A fine pale yellow dust has recently been seen coating cars and floating on puddles: pollen. This has led to enquiries being made to State Herbarium staff and discussions on local media. Samples were collected by staff member Carolyn Ricci and analysed under high magnification with a compound microscope and an electron microscope.
Wattle day is September 1st, and the national floral emblem, Acacia pycnantha has been flowering strongly for some time. The favourable season this year has also resulted in many Acacia species flowering together when they are more typically staggered. These prominent blossoms occur around the time that some people start to experience hay fever, but other less obvious plants are having a great season as well: pines are producing large amounts of pollen from their strobili and oaks are producing pollen from their catkins. These wind pollenated species must produce huge amounts of pollen to achieve successful fertilisation by chance, so the pollen’s ability to float in the wind over long distances is advantageous. Acacia pollen is transported by insects, so the pollen tends to be heavy and sticky. Wattle blossoms are made up of hundreds of tiny flowers that effectively become pollen brushes to its visitors. Acacia pollen is also distinct in that it forms polyads, balls of pollen commonly in multiples of four. In comparison pine pollen comes as single grains with two air sacks to help it float in the wind.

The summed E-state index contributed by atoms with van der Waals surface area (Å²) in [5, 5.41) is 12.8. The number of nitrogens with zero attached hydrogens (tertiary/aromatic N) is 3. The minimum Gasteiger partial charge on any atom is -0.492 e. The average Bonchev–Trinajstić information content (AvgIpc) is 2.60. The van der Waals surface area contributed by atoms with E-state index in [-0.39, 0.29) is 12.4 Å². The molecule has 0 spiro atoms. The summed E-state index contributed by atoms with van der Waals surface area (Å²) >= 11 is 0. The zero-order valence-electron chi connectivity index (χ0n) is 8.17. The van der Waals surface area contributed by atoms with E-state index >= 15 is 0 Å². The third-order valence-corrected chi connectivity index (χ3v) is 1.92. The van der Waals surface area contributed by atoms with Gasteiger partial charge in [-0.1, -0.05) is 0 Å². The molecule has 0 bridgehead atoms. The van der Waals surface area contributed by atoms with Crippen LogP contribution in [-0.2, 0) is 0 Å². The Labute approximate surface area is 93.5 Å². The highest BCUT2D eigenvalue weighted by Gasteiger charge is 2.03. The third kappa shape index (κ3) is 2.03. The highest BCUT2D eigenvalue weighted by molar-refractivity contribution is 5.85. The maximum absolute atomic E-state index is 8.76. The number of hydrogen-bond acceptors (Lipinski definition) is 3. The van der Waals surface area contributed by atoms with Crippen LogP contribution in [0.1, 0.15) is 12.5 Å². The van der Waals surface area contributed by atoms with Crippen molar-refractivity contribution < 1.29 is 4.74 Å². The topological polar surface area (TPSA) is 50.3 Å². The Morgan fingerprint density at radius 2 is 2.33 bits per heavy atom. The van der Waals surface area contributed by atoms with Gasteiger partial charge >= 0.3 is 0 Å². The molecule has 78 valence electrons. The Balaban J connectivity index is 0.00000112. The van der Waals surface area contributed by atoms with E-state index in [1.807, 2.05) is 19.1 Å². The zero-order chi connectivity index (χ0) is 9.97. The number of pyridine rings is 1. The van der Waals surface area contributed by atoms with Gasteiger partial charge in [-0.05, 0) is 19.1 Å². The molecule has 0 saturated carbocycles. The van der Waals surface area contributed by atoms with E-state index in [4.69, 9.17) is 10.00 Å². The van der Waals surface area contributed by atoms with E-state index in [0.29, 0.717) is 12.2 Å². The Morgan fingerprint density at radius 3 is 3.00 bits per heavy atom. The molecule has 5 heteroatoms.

The images here show what was found, large amounts of pine pollen with its distinctive twin air sacks. A polyad of Acacia pycnantha is included for comparison, this was collected from a blossom from the Adelaide Hills and the polyad physically removed for examination. Acacia pollen was not found amongst the pine pollen but should be present in lower amounts.
Grass pollen is well known for its strong allergic reactions. This wind pollinated group is likely to become more prevalent in the next few weeks! Enjoy spring.